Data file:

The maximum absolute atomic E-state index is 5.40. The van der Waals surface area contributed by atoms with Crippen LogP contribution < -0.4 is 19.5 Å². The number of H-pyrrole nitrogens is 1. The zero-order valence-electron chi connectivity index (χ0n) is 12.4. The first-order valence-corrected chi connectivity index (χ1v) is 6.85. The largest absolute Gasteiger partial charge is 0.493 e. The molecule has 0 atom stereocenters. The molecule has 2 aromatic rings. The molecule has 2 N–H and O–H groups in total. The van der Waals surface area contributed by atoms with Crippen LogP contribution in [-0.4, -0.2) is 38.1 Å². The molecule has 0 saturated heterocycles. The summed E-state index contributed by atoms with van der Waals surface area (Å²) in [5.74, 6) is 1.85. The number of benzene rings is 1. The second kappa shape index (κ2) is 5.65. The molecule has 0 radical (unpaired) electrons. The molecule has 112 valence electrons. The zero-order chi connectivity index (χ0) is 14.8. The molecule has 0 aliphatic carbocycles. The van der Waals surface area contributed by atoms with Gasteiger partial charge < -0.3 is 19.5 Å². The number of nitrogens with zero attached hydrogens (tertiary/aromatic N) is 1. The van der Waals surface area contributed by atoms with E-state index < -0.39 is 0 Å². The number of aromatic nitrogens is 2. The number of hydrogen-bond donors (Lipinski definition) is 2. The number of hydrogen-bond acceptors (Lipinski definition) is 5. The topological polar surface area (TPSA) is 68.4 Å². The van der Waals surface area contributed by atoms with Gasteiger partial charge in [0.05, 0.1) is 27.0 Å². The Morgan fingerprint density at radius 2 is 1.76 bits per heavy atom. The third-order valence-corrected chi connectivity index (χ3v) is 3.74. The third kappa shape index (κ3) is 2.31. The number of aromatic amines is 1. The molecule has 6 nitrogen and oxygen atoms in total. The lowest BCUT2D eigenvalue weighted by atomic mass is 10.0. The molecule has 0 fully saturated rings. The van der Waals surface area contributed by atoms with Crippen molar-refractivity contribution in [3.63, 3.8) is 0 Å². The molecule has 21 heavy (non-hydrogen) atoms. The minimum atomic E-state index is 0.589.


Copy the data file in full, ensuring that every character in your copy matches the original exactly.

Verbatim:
The maximum absolute atomic E-state index is 5.40. The van der Waals surface area contributed by atoms with Crippen LogP contribution < -0.4 is 19.5 Å². The number of H-pyrrole nitrogens is 1. The zero-order valence-electron chi connectivity index (χ0n) is 12.4. The first-order valence-corrected chi connectivity index (χ1v) is 6.85. The largest absolute Gasteiger partial charge is 0.493 e. The molecule has 0 atom stereocenters. The molecule has 2 aromatic rings. The molecule has 2 N–H and O–H groups in total. The van der Waals surface area contributed by atoms with Crippen LogP contribution in [-0.4, -0.2) is 38.1 Å². The molecule has 0 saturated heterocycles. The summed E-state index contributed by atoms with van der Waals surface area (Å²) in [5.74, 6) is 1.85. The number of benzene rings is 1. The second kappa shape index (κ2) is 5.65. The molecule has 0 radical (unpaired) electrons. The molecule has 112 valence electrons. The zero-order chi connectivity index (χ0) is 14.8. The molecule has 0 aliphatic carbocycles. The van der Waals surface area contributed by atoms with Gasteiger partial charge < -0.3 is 19.5 Å². The number of nitrogens with zero attached hydrogens (tertiary/aromatic N) is 1. The van der Waals surface area contributed by atoms with E-state index < -0.39 is 0 Å². The number of aromatic nitrogens is 2. The number of hydrogen-bond donors (Lipinski definition) is 2. The number of hydrogen-bond acceptors (Lipinski definition) is 5. The topological polar surface area (TPSA) is 68.4 Å². The van der Waals surface area contributed by atoms with Gasteiger partial charge in [0.05, 0.1) is 27.0 Å². The Morgan fingerprint density at radius 2 is 1.76 bits per heavy atom. The third-order valence-corrected chi connectivity index (χ3v) is 3.74. The third kappa shape index (κ3) is 2.31. The number of aromatic amines is 1. The molecule has 6 nitrogen and oxygen atoms in total. The lowest BCUT2D eigenvalue weighted by atomic mass is 10.0. The molecule has 0 fully saturated rings. The van der Waals surface area contributed by atoms with Crippen molar-refractivity contribution in [3.63, 3.8) is 0 Å². The molecule has 21 heavy (non-hydrogen) atoms. The minimum atomic E-state index is 0.589.